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When the Paperboard Packaging Council (PPC) announced this year’s finalists, the Rochester Institue of Technology (RIT) and Fellner were among them. The team of Fellner; Robert Fliegel, an industrial design student; and Rachel Tiano and Brianna Young, both graphic design students, were recognized for their Super Sibs Kit, a subscription box of treats for the Alex’s Lemonade Stand Foundation. Winners will be announced at the Paperboard Packaging Alliance’s Council Meeting and Spring Outlook and Strategies Conference March 9-11, 2022, in Denver, Colorado. The competition, then presentation in front of industry leaders at the meeting, continues a tradition of design- ing products that are both sustainable and functional. And it provides multiple co-op and career opportunities for RIT’s students. Integrated into an RIT design course, the competition is a collabo- ration between the College of Art and Design and the College of Engi- neering Technology. Students from graphic design work with peers from industrial design and packaging science, bringing together knowledge from each area to develop packaging options that are both exquisite and practical products. Each year the competition challenge is different, reflecting packaging trends and current events. This year’s challenge was to create packaging for nonprofit or community organizations to promote their missions to supporters or users. The team chose Alex’s Lemonade Stand Foundation for Childhood Cancer and modified an ac- tivity in the “sibling” box sent to family members of children with cancer. “It was inspirational, but also a fun, branded product,” said Fellner, who is from Buffalo, N.Y. “The idea was to make a Hope Box, and every- thing a kid needs would be in it. It also reflected our focus on recyclability and sustainability.” Kelly Fellner has been on multiple winning teams involved over the past sever- al years in the Paperboard Design Challenge, including this year’s entry.
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CONTINUED ON PAGE 16
January 10, 2022
WE KNOW THE ANSWERS TO THESE QUESTIONS...
Get Answers-Be Proactive. • There’s a board increase or decrease? • My volume goes up or down? • I lost my largest customer? • My MIX changed ? • I bought a new machine? • I sold more sheets? • My labor costs go up 5%? • I added OT or another shift?
With Amtech’s NEW AUTOMATED PERFORMANCE COSTING To Learn More or Schedule a Demo Darren Artillio: firstname.lastname@example.org 215.639.9540 www.amtechsoftware.com/accurate-costing
Student Designer (CONT’D FROM PAGE 14)
solidified packaging as a career. “This is what I want to do, and there is a place for me in this field. RIT provides you with the best in technology and it’s huge going into a career. I had a co-op and they were surprised that I knew how to work equipment. This was something they usually had to teach interns. That’s already a huge advantage.” That advantage paid dividends. One business recently offered her a position, and she starts at Burt Rigid Box Inc., a paperboard packaging company, after graduation this May. Participating in the annual competition for 17 years, student-designers from the two colleges have consistently done well, taking multiple top placements for work devel- oping popular subscription boxes, video gaming consoles, fitness trackers, and hospitality services, said Lorrie Frear, Professor of Graphic Design in RIT’s College of Art and Design. “This interdisciplinary collaboration is a wonderful op- portunity for our students, and it is an honor for us to rep- resent RIT at the professional meeting. This experience represents what RIT does best; providing collaborative and experiential learning using professional scenarios and resources,” said Frear, one of the faculty members leading the Packaging Design course along with Carlos Diaz-Acos- ta, Associate Professor of Packaging in RIT’s College of Engineering Technology, with consultant Bill Wynkoop. Michelle Cometa is a Senior Communication Specialist at the Rochester Institute of Technology.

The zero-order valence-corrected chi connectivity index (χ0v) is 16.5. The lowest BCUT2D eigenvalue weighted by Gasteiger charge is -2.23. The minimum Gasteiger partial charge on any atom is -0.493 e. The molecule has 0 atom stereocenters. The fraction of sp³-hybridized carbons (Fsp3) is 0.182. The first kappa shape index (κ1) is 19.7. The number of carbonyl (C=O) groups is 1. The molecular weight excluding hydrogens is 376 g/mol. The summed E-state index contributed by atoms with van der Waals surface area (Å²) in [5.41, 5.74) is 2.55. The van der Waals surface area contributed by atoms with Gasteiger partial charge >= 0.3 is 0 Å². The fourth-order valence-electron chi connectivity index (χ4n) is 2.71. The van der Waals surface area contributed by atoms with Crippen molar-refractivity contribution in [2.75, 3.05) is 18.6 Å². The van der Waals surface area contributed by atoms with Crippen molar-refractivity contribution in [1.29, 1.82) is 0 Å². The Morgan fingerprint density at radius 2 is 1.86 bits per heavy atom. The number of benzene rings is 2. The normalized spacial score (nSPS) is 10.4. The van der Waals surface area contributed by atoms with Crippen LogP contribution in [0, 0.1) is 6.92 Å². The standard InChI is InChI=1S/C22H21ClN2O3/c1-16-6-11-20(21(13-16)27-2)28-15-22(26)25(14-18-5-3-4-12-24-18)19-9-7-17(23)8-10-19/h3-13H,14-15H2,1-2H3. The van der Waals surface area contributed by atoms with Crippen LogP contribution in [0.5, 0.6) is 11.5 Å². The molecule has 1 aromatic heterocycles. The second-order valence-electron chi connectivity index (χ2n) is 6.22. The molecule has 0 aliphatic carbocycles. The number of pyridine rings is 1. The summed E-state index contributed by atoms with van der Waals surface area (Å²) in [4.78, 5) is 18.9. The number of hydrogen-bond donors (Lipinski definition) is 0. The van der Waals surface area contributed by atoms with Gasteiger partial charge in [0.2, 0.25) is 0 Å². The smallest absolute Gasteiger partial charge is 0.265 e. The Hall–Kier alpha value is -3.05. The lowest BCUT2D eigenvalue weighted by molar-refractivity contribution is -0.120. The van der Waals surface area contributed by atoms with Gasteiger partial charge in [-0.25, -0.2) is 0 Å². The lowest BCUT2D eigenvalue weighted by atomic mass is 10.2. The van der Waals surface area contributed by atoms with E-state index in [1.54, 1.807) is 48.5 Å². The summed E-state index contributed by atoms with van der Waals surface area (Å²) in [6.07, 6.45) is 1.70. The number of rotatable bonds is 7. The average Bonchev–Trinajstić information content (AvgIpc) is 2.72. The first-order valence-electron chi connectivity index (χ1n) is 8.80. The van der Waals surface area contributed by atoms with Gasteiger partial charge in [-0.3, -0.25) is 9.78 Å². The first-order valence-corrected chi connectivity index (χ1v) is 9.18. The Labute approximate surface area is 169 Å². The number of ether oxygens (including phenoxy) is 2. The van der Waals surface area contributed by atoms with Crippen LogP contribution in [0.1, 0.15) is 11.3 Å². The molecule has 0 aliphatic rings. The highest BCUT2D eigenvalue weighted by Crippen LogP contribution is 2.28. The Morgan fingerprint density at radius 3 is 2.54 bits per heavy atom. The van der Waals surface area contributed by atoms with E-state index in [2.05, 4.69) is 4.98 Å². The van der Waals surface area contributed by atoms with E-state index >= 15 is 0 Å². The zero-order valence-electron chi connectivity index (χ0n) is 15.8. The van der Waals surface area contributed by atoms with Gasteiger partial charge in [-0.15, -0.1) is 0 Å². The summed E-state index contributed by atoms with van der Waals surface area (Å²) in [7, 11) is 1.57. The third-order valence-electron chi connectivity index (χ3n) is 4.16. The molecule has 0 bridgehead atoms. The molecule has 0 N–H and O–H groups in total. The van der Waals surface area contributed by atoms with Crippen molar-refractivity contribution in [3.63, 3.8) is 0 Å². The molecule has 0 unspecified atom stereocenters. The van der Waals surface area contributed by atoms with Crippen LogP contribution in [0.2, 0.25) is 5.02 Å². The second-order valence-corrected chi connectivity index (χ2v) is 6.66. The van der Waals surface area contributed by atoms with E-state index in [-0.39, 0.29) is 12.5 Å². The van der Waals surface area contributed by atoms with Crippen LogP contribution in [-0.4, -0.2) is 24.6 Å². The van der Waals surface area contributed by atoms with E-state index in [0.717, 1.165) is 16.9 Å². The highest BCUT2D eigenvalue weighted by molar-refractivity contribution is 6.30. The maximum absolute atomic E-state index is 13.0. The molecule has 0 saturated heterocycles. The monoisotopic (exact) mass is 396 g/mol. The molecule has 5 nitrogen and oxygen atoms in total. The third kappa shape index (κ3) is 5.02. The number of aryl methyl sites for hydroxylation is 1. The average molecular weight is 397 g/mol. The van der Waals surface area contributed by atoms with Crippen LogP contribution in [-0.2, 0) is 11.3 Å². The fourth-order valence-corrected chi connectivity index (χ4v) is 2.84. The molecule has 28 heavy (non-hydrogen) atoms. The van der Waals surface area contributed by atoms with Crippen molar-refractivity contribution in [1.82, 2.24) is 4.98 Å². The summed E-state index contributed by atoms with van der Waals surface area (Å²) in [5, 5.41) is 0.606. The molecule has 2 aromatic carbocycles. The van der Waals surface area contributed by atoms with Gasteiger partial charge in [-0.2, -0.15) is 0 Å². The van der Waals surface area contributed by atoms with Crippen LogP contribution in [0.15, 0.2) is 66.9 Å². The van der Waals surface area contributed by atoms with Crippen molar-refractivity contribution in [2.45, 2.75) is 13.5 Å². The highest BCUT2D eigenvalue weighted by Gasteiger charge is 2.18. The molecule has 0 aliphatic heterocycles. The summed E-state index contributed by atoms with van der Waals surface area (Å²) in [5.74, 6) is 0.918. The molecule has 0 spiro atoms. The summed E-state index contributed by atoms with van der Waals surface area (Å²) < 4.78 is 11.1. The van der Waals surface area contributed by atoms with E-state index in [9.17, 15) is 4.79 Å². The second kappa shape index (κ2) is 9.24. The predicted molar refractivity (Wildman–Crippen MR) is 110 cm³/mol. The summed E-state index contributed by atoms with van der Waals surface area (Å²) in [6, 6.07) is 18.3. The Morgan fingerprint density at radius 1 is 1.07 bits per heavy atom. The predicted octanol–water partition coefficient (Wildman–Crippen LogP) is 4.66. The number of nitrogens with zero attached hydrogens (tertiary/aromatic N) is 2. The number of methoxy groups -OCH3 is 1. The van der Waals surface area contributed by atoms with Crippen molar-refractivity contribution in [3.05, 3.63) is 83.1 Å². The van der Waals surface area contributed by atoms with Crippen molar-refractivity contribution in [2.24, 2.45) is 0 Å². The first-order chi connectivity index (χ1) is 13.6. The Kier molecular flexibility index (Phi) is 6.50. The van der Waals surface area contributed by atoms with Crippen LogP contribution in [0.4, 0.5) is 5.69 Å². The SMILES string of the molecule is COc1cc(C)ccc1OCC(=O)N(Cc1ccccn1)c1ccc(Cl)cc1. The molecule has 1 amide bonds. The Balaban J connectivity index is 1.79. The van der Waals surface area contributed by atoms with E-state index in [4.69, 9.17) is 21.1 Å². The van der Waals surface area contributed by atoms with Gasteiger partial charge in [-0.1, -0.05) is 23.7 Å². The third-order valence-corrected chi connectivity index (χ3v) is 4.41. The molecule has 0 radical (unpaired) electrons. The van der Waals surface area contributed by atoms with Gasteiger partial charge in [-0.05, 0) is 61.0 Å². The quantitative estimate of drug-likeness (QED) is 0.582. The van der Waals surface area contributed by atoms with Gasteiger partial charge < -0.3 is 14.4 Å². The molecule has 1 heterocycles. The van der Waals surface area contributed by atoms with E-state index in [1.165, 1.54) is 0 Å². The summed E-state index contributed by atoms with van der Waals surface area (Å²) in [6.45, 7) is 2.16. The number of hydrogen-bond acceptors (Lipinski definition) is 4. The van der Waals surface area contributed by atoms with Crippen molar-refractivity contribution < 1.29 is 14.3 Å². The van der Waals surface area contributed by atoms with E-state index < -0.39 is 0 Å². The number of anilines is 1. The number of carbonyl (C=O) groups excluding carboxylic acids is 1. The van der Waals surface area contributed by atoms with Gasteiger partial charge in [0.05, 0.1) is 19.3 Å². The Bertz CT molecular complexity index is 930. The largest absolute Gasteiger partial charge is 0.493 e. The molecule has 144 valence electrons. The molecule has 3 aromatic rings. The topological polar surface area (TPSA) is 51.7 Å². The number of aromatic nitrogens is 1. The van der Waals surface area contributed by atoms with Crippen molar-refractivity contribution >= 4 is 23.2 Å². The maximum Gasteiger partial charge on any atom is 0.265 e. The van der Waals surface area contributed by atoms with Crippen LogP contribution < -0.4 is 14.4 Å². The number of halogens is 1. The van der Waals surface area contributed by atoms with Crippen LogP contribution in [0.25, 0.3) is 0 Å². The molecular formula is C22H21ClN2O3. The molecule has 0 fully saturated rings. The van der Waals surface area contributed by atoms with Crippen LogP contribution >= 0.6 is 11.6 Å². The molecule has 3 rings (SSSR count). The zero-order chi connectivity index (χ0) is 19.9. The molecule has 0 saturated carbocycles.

Boxes included markers, inspirational materials, and blank sheets of homemade “seed” paper to write personal sentiments during difficult times. The paper, consisting of flower seeds, could then be planted as remembrances.
Presenting entries in front of industry professionals is an essential part of the competition. This exposure at past competitions helped Fellner make connections for required co-ops. “I wouldn’t have met them otherwise,” she said. It also Student-designers from RIT’s College of Engineering Technol- ogy and College of Art and Design are finalists in the 2021-22 Paperboard Design Challenge, with a submission for a national nonprofit, Alex’s Lemonade Stand Foundation.
16 January 10, 2022
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Graphic Packaging Names New Executives In Americas, Int’l Units Atlanta, Georgia based Graphic Packaging Holding Com- pany announced today that Maggie Bidlingmaier will join Graphic Packaging as EVP and President of the Americas
lia and New Zealand.
Doss continued, “Joe has been instrumental in positioning our Americas business as a lead- er in the fiber-based packaging segment, and his prior experi- ence in leading our European business will prove valuable as we integrate the AR Packaging
business unit. Bidlingmaier was most recently President, Per- formance Solutions for Invista, a subsidiary of Koch Industries, where she led numerous multi- million-dollar global businesses within the flooring, apparel and airbag fiber segments. President and CEO of Graph-